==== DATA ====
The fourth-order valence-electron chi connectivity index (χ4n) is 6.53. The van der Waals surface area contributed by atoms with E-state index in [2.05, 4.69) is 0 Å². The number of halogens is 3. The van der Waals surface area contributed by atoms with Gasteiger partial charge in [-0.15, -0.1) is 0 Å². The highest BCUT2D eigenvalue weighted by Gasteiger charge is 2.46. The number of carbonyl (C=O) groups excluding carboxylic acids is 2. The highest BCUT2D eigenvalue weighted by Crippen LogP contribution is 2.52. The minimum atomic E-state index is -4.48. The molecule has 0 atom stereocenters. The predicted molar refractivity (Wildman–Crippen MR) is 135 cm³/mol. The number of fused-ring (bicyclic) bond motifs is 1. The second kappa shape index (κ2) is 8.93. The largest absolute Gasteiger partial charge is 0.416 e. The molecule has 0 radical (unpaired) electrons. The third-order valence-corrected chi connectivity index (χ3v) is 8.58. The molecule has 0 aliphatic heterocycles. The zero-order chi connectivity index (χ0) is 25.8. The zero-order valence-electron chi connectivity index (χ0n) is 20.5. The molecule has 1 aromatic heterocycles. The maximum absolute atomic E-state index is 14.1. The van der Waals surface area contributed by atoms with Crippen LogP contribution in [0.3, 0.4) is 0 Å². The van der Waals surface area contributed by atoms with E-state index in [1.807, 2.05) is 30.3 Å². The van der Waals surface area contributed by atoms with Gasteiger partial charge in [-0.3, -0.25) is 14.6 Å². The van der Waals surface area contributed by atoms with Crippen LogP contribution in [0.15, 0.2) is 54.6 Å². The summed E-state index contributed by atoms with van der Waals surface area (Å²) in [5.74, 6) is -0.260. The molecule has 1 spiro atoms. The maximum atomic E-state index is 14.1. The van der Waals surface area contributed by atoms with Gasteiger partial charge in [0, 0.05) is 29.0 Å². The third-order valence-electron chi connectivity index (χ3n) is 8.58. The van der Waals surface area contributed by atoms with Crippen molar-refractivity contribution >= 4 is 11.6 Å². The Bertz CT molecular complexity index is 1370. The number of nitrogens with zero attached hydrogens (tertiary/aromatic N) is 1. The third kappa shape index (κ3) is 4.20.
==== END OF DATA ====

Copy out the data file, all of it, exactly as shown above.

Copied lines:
The fourth-order valence-electron chi connectivity index (χ4n) is 6.53. The van der Waals surface area contributed by atoms with E-state index in [2.05, 4.69) is 0 Å². The number of halogens is 3. The van der Waals surface area contributed by atoms with Gasteiger partial charge in [-0.15, -0.1) is 0 Å². The highest BCUT2D eigenvalue weighted by Gasteiger charge is 2.46. The number of carbonyl (C=O) groups excluding carboxylic acids is 2. The highest BCUT2D eigenvalue weighted by Crippen LogP contribution is 2.52. The minimum atomic E-state index is -4.48. The molecule has 0 atom stereocenters. The predicted molar refractivity (Wildman–Crippen MR) is 135 cm³/mol. The number of fused-ring (bicyclic) bond motifs is 1. The second kappa shape index (κ2) is 8.93. The largest absolute Gasteiger partial charge is 0.416 e. The molecule has 0 radical (unpaired) electrons. The third-order valence-corrected chi connectivity index (χ3v) is 8.58. The molecule has 0 aliphatic heterocycles. The zero-order chi connectivity index (χ0) is 25.8. The zero-order valence-electron chi connectivity index (χ0n) is 20.5. The molecule has 1 aromatic heterocycles. The maximum absolute atomic E-state index is 14.1. The van der Waals surface area contributed by atoms with Crippen LogP contribution in [0.3, 0.4) is 0 Å². The van der Waals surface area contributed by atoms with E-state index in [1.807, 2.05) is 30.3 Å². The van der Waals surface area contributed by atoms with Gasteiger partial charge in [-0.3, -0.25) is 14.6 Å². The van der Waals surface area contributed by atoms with Crippen LogP contribution in [0.15, 0.2) is 54.6 Å². The summed E-state index contributed by atoms with van der Waals surface area (Å²) in [5.74, 6) is -0.260. The molecule has 1 spiro atoms. The maximum atomic E-state index is 14.1. The van der Waals surface area contributed by atoms with Gasteiger partial charge in [0, 0.05) is 29.0 Å². The third-order valence-electron chi connectivity index (χ3n) is 8.58. The van der Waals surface area contributed by atoms with Crippen molar-refractivity contribution >= 4 is 11.6 Å². The Bertz CT molecular complexity index is 1370. The number of nitrogens with zero attached hydrogens (tertiary/aromatic N) is 1. The third kappa shape index (κ3) is 4.20.